In a significant legal development, U.S. District Judge James Dever in Raleigh has granted approval for more than 100,000 residents and property owners in North Carolina to proceed with claims against E.I. du Pont de Nemours and Co and The Chemours Co in a class action lawsuit. The lawsuit revolves around allegations of toxic water pollution stemming from the release of per- and polyfluoroalkyl substances (PFAS) into the Cape Fear River over several decades by a Chemours-owned chemical plant situated south of Fayetteville.
PFAS are a group of chemicals commonly used in various consumer products, including non-stick cookware and fabrics. They have been associated with a range of health issues, including certain cancers. In recognition of the urgent public health and environmental concerns posed by PFAS, the U.S. Environmental Protection Agency proposed regulations in March to address these chemicals.
The plaintiffs initially filed their lawsuit in 2017, asserting that the Fayetteville Works chemical plant, spanning 2,000 acres, had discharged substantial amounts of PFAS since 1980. This pollution allegedly contaminated over 100 miles of the Cape Fear River, affecting drinking water and causing extensive damage to municipal and residential piping. Furthermore, the plaintiffs claim to have developed various illnesses linked to PFAS exposure, including cancers and bowel diseases, and note elevated disease rates in counties near the plant.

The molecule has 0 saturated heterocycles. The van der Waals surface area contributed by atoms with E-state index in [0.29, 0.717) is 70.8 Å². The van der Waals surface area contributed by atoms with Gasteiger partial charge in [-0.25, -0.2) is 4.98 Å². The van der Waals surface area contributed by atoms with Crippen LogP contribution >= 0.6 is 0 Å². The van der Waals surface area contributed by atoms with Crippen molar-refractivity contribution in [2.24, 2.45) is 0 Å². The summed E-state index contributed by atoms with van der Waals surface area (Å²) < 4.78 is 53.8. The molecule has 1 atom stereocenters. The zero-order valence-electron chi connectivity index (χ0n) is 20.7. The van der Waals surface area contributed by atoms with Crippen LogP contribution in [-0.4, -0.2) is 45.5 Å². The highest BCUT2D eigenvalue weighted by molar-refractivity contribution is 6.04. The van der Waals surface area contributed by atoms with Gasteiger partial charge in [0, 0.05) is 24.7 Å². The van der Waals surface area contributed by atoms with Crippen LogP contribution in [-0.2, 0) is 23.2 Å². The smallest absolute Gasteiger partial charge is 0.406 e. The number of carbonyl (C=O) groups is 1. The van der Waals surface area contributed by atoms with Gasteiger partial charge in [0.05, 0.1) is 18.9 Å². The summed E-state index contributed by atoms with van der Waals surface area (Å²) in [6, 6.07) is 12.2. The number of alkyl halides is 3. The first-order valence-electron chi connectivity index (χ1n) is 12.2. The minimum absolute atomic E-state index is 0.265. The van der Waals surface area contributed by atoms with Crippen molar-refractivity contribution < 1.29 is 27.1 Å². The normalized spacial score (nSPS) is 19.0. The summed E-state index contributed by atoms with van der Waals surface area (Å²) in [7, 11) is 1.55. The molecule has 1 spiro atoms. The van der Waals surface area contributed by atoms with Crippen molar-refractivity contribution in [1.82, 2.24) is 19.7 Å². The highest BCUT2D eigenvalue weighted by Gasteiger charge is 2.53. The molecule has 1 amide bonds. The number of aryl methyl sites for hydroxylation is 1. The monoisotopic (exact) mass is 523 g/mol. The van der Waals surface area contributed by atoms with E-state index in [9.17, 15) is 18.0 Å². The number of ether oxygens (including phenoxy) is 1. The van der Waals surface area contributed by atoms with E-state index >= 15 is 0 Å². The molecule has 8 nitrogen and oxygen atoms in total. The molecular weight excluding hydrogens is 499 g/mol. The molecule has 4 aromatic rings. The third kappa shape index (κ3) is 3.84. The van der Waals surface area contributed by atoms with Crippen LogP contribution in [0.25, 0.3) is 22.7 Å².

The class action seeks both punitive and compensatory damages. These include expenses related to the installation and maintenance of water filtration systems, the cost of purchasing bottled water for affected residents, and the expense of replacing water pipes and plumbing fixtures.
Judge Dever’s decision to certify two classes of plaintiffs, including water utility customers and private well owners near the chemical plant, represents a significant milestone in the case. The ruling dismisses arguments by the chemical companies suggesting that identifying individual class members would be overly burdensome and that each plaintiff’s unique circumstances necessitate individual lawsuits.
Attorney Theodore Leopold, representing the class along with the law firm Cohen Milstein Sellers & Toll, welcomed the decision, stating that it brings the case closer to a trial. Chemours, the current owner of the plant, and DuPont, a subsidiary of Corteva Inc, have not yet commented on the ruling.
The lawsuit contends that the chemical companies were aware of the dangers associated with PFAS but failed to disclose these concerns to the public or water utilities relying on the Cape Fear River. Chemours had previously reached a settlement with the state in 2019, agreeing to assist public water utilities in reducing PFAS contamination in the river and taking measures to address contamination in public buildings. The company also agreed to pay $13 million in fines.
In June, Chemours, DuPont de Nemours Inc, and Corteva reached a $1.19 billion settlement with most U.S. public water systems over PFAS contamination. The case is identified as Nix et al. v. The Chemours Co et al., and it is pending in the U.S. District Court for the Eastern District of North Carolina under case No. 7:17-cv-00189.